While the photographsof interiors are figureless, traces of the inhabitants are clearly visible giving the appearance of interrupted existences: The creases of the duvet cover, and the clothes that are hung out to dry on a Victorian ceiling pulley drying rack, books andpapers are scattered over a desk where the chair is pulled out as ifsomeone could sit in it, the electric heater is plugged in, a cup on the table, a stack of bedding on an armchair, pictures hanging above the staircase are slightly unaligned – all are silent witnesses to a living presence.
The other route was by excavating everyday small objects, reminiscent of childhood memories, and shooting them individually in colour and sharp images in the tradition of still life, then arranging them into a collage. Her series of domestic interior contextual photos are counterpointed by a selection of photos of stand-alone objects. The objects are almost a random selection of fragments of ‘everyday life’ of the child that she was. Printed as 25×25 cm images, they appear to be objects, and yet, like in Magritte’s famous 1929 picture The treachery of images– they are not the objects themselves. What contributes to their perception as ‘objects’ is their presentation. Objects of personal appearance like a lace kerchief, hairbrush, ballet shoes, pendant charm as well as a toy, a book, a photo, and a hand-written memorial poem were laid on soft dark brown velvety fabric as if they are items of precious jewellery and photographed that way. Treating them with special care signals their priceless value despite their ordinariness, as receptacles of the memories they contain, the homesickness. Her contextual photos create a theatre of interrelated elements which recreate the charm of the house that was home to 3 generations of her family for nearly a century. The de-contextualized photos are not significant in themselves but they create meaning by virtue of what Meyerowitz defined as ‘the tacit relationship, unspoken connection between objects thrown together’.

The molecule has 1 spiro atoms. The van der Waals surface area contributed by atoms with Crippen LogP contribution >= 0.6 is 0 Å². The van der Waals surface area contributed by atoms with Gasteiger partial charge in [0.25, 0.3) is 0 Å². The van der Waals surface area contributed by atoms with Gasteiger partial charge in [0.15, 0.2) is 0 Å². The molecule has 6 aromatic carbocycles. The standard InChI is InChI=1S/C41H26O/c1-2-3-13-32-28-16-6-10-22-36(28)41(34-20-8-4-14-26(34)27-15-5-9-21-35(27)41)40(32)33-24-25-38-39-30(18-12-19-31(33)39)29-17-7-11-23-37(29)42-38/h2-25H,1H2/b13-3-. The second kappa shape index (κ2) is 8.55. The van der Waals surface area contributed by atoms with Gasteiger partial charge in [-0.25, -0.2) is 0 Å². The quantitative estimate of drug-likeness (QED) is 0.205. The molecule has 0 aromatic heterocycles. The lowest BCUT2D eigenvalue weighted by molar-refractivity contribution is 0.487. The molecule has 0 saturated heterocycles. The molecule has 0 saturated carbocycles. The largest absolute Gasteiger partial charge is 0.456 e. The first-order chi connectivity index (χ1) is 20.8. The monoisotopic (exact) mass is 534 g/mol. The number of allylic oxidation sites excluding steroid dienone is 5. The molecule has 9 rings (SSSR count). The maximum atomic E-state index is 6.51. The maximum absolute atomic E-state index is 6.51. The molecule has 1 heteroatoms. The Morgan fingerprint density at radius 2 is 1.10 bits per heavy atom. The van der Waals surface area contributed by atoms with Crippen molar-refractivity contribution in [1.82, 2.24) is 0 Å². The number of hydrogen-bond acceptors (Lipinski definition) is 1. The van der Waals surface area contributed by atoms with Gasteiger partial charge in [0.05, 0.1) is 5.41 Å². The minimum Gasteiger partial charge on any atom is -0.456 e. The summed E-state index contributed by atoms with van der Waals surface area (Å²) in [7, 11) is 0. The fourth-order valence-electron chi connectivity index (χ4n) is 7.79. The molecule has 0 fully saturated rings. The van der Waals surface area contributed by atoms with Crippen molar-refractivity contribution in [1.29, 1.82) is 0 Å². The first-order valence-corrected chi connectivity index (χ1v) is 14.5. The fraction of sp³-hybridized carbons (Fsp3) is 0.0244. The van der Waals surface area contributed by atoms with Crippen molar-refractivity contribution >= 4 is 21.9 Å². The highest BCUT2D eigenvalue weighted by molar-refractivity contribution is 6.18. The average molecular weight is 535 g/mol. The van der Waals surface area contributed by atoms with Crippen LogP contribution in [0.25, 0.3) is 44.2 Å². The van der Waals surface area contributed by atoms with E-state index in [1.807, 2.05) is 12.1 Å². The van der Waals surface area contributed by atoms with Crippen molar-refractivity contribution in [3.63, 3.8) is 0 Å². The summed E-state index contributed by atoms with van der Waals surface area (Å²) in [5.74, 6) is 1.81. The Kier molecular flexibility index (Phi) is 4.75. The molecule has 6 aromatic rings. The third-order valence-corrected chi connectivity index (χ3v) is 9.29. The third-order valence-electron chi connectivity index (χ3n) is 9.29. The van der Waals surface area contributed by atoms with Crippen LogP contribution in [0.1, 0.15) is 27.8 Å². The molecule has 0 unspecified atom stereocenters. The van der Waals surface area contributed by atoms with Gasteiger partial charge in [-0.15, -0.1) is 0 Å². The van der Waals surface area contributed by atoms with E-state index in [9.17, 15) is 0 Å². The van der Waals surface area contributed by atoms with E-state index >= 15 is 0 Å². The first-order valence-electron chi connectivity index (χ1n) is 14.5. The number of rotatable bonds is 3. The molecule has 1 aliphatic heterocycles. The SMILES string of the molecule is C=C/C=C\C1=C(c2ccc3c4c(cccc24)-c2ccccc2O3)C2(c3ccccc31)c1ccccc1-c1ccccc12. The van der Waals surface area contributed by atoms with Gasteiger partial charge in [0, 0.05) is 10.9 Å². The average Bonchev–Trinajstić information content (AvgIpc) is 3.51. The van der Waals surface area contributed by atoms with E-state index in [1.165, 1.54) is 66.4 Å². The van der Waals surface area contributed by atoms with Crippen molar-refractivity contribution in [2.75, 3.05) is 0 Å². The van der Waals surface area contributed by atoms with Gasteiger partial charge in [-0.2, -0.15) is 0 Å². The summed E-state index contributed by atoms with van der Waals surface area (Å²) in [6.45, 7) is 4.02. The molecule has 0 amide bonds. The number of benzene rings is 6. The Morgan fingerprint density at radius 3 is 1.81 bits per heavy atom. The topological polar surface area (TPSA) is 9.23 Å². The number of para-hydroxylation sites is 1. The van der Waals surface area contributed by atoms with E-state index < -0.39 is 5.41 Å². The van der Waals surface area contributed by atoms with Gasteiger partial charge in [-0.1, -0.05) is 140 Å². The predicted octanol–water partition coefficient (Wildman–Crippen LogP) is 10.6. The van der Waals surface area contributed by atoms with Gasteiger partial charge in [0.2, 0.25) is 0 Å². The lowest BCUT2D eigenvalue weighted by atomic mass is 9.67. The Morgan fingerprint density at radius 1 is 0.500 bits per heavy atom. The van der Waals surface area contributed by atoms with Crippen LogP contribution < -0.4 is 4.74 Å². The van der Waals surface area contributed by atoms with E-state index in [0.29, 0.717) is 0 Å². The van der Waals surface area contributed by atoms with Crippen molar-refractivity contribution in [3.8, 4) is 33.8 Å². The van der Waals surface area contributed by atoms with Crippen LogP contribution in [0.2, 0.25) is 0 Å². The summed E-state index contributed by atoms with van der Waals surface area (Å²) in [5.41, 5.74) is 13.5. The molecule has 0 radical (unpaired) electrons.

The ‘miniature’ and the ‘gigantic’
Berzon MacKie manages to combine what Stewart refers to as the ‘miniature’ and the ‘gigantic’. The ‘Miniature’ – ‘Gigantic’ dimension provides an imaginary space which links viewing with contemplation and speculation. ‘Miniature’ and the ‘Gigantic’ become abstract metaphors of containment; private and public, unofficial and authorized, separate and social. This she achieves by a careful construction of her shots to include a play of lights and mirrors. The miniature is part of the intimate experience of the individual: the home, rooms, soft furnishings, clothes, cupboards and drawers, and books (Hunt, this volume). The gigantic belongs to the social realm of experience, devoid of the intimate quality of personal acquaintance with the individual. Berzon MacKie’s work transforms the house, which is a ‘miniature’ space into a hybrid space of both the miniature and the gigantic. This she achieves by the combined styles of large-scale (rooms) small-scale (memory objects) but also through the use of light and mirrors in the monochrome images that evokes a personal emotion at the same time that it adds an allegorical layer.